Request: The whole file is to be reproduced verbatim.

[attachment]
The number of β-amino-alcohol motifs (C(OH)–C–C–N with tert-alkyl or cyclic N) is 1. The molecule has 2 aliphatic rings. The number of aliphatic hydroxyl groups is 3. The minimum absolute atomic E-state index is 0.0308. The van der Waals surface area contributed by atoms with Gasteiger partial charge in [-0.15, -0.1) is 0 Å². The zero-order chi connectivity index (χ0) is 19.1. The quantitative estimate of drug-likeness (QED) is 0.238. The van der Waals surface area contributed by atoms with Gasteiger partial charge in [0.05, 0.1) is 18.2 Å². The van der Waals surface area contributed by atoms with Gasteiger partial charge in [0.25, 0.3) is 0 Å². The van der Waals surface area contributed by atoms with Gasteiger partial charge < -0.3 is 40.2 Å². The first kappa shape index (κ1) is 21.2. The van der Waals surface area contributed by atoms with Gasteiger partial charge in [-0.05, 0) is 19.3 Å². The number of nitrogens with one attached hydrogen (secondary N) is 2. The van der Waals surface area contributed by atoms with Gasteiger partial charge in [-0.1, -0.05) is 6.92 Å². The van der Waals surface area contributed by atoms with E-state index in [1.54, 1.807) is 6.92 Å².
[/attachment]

The number of β-amino-alcohol motifs (C(OH)–C–C–N with tert-alkyl or cyclic N) is 1. The molecule has 2 aliphatic rings. The number of aliphatic hydroxyl groups is 3. The minimum absolute atomic E-state index is 0.0308. The van der Waals surface area contributed by atoms with Gasteiger partial charge in [-0.15, -0.1) is 0 Å². The zero-order chi connectivity index (χ0) is 19.1. The quantitative estimate of drug-likeness (QED) is 0.238. The van der Waals surface area contributed by atoms with Gasteiger partial charge in [0.05, 0.1) is 18.2 Å². The van der Waals surface area contributed by atoms with Gasteiger partial charge in [0.25, 0.3) is 0 Å². The van der Waals surface area contributed by atoms with Gasteiger partial charge < -0.3 is 40.2 Å². The first kappa shape index (κ1) is 21.2. The van der Waals surface area contributed by atoms with Gasteiger partial charge in [-0.05, 0) is 19.3 Å². The number of nitrogens with one attached hydrogen (secondary N) is 2. The van der Waals surface area contributed by atoms with Gasteiger partial charge in [-0.1, -0.05) is 6.92 Å². The van der Waals surface area contributed by atoms with E-state index in [1.54, 1.807) is 6.92 Å².